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Exploring the Capability to Backward Induct – An Experimental Study with Children and Young Adults

  • Jeannette Brosig-Koch

    ()

  • Timo Heinrich
  • Christoph Helbach

We investigate learning and the development of the capability to backward induct in children and young adults aged 6 to 23 under controlled laboratory conditions. The experimental design employs a modified version of the race game. As in the original game (see Burks et al., 2009, Dufwenberg et al., 2010, Gneezy et al., 2010, and Levitt et al., 2011), subjects need to apply backward induction in order to solve the games. We find that subjects’ capability to backward induct improves with age, but that this process systematically diff ers across gender. Our repetition of the games provides insights into differences in learning between age groups and across gender.

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Paper provided by Rheinisch-Westfälisches Institut für Wirtschaftsforschung, Ruhr-Universität Bochum, Universität Dortmund, Universität Duisburg-Essen in its series Ruhr Economic Papers with number 0360.

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Length: 33 pages
Date of creation: Jul 2012
Date of revision:
Handle: RePEc:rwi:repape:0360
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  1. Robert Hoffmann & Jin-Yee Tee, 2003. "Adolescent-Adult Interactions and Culture in the Ultimatum Game," Occasional Papers 5, Industrial Economics Division.
  2. Czermak, Simon & Feri, Francesco & Glätzle-Rützler, Daniela & Sutter, Matthias, 2010. "Strategic Sophistication of Adolescents: Evidence from Experimental Normal-Form Games," IZA Discussion Papers 5049, Institute for the Study of Labor (IZA).
  3. John List & Sally Sadoff & Steven Levitt, 2010. "Checkmate: Exploring backward induction among chess players," Artefactual Field Experiments 00081, The Field Experiments Website.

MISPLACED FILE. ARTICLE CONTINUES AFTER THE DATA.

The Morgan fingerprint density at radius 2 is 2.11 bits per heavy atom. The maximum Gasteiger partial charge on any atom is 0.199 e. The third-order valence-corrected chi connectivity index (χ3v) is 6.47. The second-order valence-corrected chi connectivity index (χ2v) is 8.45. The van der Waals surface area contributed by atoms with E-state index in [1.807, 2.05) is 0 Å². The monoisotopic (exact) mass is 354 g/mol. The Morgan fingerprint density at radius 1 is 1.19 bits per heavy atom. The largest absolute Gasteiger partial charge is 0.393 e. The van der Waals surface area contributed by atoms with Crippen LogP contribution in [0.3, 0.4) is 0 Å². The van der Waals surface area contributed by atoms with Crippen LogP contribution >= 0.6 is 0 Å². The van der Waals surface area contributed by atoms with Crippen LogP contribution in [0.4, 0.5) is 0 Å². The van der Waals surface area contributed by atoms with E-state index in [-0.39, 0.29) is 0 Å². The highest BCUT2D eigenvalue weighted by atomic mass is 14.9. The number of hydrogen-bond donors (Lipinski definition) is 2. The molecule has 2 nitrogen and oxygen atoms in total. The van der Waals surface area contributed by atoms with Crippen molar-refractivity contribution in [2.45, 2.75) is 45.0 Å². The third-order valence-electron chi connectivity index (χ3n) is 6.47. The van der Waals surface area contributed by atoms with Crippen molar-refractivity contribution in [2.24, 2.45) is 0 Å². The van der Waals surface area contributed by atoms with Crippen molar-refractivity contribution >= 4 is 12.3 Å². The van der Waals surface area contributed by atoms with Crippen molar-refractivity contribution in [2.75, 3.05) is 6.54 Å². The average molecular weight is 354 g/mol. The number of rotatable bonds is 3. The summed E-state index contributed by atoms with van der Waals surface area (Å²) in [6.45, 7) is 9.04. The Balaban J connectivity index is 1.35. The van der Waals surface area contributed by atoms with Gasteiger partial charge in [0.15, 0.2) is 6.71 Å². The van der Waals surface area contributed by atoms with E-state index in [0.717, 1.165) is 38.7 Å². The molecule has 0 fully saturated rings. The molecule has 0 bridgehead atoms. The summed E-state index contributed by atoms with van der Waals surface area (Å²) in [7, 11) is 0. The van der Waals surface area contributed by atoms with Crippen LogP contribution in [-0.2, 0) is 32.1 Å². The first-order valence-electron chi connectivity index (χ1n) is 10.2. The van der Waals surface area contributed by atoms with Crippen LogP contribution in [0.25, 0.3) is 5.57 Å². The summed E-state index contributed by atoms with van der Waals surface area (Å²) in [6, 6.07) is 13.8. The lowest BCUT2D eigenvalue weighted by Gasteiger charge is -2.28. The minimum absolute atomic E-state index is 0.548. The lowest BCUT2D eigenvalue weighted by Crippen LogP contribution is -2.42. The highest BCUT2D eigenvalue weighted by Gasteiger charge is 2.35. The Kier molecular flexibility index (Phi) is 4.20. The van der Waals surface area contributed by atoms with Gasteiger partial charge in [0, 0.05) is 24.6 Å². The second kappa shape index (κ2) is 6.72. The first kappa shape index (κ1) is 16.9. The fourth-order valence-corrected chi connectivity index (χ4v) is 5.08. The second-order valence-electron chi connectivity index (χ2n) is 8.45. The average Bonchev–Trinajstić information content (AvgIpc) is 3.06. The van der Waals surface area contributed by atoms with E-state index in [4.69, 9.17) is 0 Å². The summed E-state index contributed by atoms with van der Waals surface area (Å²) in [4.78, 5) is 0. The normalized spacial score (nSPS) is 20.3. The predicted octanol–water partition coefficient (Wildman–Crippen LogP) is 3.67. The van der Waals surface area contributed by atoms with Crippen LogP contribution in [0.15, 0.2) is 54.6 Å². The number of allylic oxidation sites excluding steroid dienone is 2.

4. Dohmen, Thomas J. & Falk, Armin & Huffman, David & Sunde, Uwe, 2012. "The intergenerational transmission of risk and trust attitudes," Munich Reprints in Economics 20051, University of Munich, Department of Economics.
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  6. William T. Harbaugh & Kate Krause & Lise Vesterlund, 1999. "Risk attitudes of children and adults: choices over small and large probability gains and losses," University of Oregon Economics Department Working Papers 1999-2, University of Oregon Economics Department.
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  8. Urs Fischbacher, 2007. "z-Tree: Zurich toolbox for ready-made economic experiments," Experimental Economics, Springer, vol. 10(2), pages 171-178, June.
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  11. Otto, Annette M.C. & Schots, Paul A.M. & Westerman, Joris A.J. & Webley, Paul, 2006. "Children's use of saving strategies: An experimental approach," Journal of Economic Psychology, Elsevier, vol. 27(1), pages 57-72, February.
  12. J.Keith Murnighan & MIchael Saxon, 1998. "Ultimatum bargaining by children and adults," Artefactual Field Experiments 00100, The Field Experiments Website.
  13. Uri Gneezy & Aldo Rustichini, 2004. "Gender and Competition at a Young Age," American Economic Review, American Economic Association, vol. 94(2), pages 377-381, May.
  14. Dufwenberg, Martin & Sundaram, Ramya & Butler, David J., 2010. "Epiphany in the Game of 21," Journal of Economic Behavior & Organization, Elsevier, vol. 75(2), pages 132-143, August.
  15. Fey, Mark & McKelvey, Richard D & Palfrey, Thomas R, 1996. "An Experimental Study of Constant-Sum Centipede Games," International Journal of Game Theory, Springer;Game Theory Society, vol. 25(3), pages 269-87.
  16. Johnson, Eric J. & Camerer, Colin & Sen, Sankar & Rymon, Talia, 2002. "Detecting Failures of Backward Induction: Monitoring Information Search in Sequential Bargaining," Journal of Economic Theory, Elsevier, vol. 104(1), pages 16-47, May.
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